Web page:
If I needed the advantage of the much quicker reloading with the full moon clips of the S&W revolvers, the 45ACP would be the choice, but with the Blackhawk, other than the suggested brass availability and cost, the 45LC offers a balanced performance that covers the territory! But then, there is always the fun of load development for a different cartridge. And as the other responses suggest.,“better safe than sorry” may be the wise decision.

Dan
 

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The Hog Whisperer (Administrator)
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I'll second the notion of staying with the Bisley if you plan on hunting with the .45 Colt. Loads that are pleasant (?) to shoot in my Bisley, are just downright painful - I kid you not - in my .45 LC/ACP Blackhawk. Both 7.5" barrels.

Anything over 300 grains in the standard Blackhawk requires a pretty tough shooter!
 

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"Bad Joke Friday" Dan (moderator emeritus)
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Bill,

After rereading my post, a term comes to mind that I understand originated during the Civil War. As a historian, I suspect you're familiar with the term "mugwump"?

Dan
 

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Beartooth Regular
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Discussion Starter #14
DOK,

Yep, quite familiar with the term. But it dates from the 1884 election.

So in other words, you're being "decisively neutral?"

;)


kciH & others,

I do have quite a bit of experience with the heavily loaded .45 Colt and that's primarily for what this Blackhawk will be used. Since I handload the cost of standard loads in either the Colt or ACP is largely moot. They're about the same with both.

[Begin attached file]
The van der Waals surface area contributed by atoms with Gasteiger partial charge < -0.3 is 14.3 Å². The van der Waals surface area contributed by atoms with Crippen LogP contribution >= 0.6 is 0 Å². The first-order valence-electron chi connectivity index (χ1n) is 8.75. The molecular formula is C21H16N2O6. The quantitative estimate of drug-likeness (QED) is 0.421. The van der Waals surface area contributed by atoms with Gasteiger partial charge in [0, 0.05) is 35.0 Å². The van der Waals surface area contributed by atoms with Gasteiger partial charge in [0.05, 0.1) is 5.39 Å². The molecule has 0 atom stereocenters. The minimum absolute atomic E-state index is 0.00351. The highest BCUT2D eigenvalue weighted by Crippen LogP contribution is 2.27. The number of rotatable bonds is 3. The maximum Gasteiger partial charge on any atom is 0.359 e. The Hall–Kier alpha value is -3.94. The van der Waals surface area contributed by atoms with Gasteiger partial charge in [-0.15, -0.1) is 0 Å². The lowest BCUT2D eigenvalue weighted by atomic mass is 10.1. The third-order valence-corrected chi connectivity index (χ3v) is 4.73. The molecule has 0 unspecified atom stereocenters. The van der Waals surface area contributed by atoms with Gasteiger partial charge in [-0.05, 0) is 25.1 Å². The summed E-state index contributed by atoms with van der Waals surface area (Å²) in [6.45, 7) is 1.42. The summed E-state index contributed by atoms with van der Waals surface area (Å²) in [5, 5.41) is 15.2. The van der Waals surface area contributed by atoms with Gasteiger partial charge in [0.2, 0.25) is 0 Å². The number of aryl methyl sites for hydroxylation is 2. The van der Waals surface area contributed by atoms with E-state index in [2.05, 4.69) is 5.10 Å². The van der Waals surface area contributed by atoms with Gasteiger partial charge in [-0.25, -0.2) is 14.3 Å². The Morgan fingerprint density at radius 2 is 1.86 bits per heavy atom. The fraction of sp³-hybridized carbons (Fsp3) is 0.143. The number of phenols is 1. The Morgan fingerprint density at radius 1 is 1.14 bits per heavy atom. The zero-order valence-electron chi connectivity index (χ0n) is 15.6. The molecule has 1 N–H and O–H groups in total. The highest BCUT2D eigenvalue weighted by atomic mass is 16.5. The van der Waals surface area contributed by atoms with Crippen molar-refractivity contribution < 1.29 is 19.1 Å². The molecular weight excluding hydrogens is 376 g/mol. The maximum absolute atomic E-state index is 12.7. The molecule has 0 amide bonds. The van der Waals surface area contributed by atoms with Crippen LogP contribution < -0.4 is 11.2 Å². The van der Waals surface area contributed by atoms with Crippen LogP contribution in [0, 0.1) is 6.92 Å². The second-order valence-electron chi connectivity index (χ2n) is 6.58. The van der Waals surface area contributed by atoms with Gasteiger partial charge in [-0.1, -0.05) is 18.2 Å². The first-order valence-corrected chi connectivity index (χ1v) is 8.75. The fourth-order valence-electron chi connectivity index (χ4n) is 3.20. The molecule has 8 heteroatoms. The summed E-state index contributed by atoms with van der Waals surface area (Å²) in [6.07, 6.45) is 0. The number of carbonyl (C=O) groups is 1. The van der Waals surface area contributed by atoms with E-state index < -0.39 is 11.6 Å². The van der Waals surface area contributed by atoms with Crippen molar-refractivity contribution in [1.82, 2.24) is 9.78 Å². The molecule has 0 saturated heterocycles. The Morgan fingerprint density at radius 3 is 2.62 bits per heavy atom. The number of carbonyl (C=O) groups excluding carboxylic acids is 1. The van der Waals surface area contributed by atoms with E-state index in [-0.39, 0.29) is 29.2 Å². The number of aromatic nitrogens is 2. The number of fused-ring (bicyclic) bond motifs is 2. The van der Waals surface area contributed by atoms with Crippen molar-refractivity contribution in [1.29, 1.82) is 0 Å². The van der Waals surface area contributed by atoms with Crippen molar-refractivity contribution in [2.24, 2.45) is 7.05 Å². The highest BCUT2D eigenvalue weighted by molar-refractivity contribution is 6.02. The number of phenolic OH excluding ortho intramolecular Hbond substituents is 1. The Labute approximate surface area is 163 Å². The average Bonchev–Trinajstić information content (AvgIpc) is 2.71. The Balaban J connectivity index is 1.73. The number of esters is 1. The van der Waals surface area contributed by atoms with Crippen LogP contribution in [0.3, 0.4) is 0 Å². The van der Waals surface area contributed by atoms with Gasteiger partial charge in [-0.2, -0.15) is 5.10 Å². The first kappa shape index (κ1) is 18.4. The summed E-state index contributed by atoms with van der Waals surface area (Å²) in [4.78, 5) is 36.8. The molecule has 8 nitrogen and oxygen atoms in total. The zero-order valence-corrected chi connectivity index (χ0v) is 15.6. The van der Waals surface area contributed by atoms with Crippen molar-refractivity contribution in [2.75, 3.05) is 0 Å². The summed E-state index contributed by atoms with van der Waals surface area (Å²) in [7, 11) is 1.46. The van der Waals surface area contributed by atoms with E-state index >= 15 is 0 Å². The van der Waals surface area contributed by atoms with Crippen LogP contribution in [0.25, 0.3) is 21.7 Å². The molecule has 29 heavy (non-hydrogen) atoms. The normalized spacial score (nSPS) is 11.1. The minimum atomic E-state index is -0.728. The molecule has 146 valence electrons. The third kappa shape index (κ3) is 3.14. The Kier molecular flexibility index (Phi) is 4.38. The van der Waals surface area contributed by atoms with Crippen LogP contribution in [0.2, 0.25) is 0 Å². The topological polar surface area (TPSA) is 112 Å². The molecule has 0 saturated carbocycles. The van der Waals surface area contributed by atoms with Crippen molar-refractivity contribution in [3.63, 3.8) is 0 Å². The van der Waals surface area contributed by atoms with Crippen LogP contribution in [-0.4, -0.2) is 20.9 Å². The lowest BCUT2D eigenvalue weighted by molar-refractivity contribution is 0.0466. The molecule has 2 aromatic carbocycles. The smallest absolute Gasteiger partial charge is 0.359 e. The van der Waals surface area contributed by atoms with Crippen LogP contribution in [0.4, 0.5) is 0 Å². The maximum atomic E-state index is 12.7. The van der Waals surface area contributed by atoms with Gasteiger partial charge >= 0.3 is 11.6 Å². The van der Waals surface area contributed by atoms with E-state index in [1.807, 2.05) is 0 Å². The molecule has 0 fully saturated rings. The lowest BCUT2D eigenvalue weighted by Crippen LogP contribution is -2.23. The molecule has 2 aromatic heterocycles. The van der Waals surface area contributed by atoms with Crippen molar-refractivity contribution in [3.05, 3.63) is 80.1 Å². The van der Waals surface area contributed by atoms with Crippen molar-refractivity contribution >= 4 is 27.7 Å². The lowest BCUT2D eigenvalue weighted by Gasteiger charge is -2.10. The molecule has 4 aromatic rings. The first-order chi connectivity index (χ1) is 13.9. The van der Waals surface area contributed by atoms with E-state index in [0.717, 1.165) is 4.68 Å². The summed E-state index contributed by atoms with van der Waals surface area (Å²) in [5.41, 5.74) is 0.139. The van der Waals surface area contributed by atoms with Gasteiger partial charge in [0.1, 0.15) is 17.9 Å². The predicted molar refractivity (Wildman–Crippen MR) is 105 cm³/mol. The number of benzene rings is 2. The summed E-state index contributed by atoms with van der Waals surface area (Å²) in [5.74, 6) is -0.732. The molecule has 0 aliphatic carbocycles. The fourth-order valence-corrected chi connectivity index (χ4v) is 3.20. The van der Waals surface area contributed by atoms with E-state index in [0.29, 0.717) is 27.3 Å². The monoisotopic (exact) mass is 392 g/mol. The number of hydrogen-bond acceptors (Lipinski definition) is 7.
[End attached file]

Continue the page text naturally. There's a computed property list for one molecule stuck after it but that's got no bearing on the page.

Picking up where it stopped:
The more I think about it, the more I agree with Mike. The Bisley handles heavy recoil significantly better than the standard Blackhawk grip. I think anything much beyond 260's at 1300 fps is really pushing the standard grip frame's comfort and control threshold. (Or at least for me. 330's with an ungodly amount of H110 once put a dent in my thick Irish forehead, I don't want to repeat it.) But, here's the kicker (pun intended), I only want a 5-1/2" barrel this time. That leaves me with a limited run of stainless Bisleys sans ACP cylinder from AccuSport last year or buying the standard Blackhawk and adding a Bisley grip. Either way this ain't gonna be cheap.
 

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The Hog Whisperer (Administrator)
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Bill,

Can you see the sights on a Vaquero? Cause there are plenty of Bisley Vaqueros floating around in the shorter barrel lengths. Just a thought.
 

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Buy the limited-run stainless Bisley with the short barrel. If you don't like it, you'll have no trouble getting rid of it. ****, I'd even buy it!:) I know that shooting big-power hunting loads in the Blackhawk grip frame SUCKS. It really doesn't matter if it's a .41 with 300's, a .44 with 300's, or a .45 with 300+'s, it just plain sucks. I will tell you that a 5.5" Bisquero in 44 Mag is unplesant to shoot with full power 240gr loads compared to the 7.5" Bisley in 45 with the full-on 300gr loads.
Being that you handload, buy the Bisley. I had the chamber throats on mine opened and it enhanced the accuracy greatly when using cast AND jacketed bullets. Well maybe it wasn't just the chamber throats, I don't know when to say when. The pressure signs came a full 1.5-2grs of 296 or H110 later than it did before I had this done, when using jacketed bullets.
 

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Beartooth Regular
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Discussion Starter #17
Mike,

I can see the fixed Vaquero sights okay but I really need the ability to dial-in the gun for my handloads. I doubt there'd be enough leeway to file or push with the Vaquero.
 

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The Hog Whisperer (Administrator)
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Bill,

I'm gonna go through that exercise myself, have acquired a Vaquero, now I gotta make my hunting handloads work with it. Will let you know how it goes...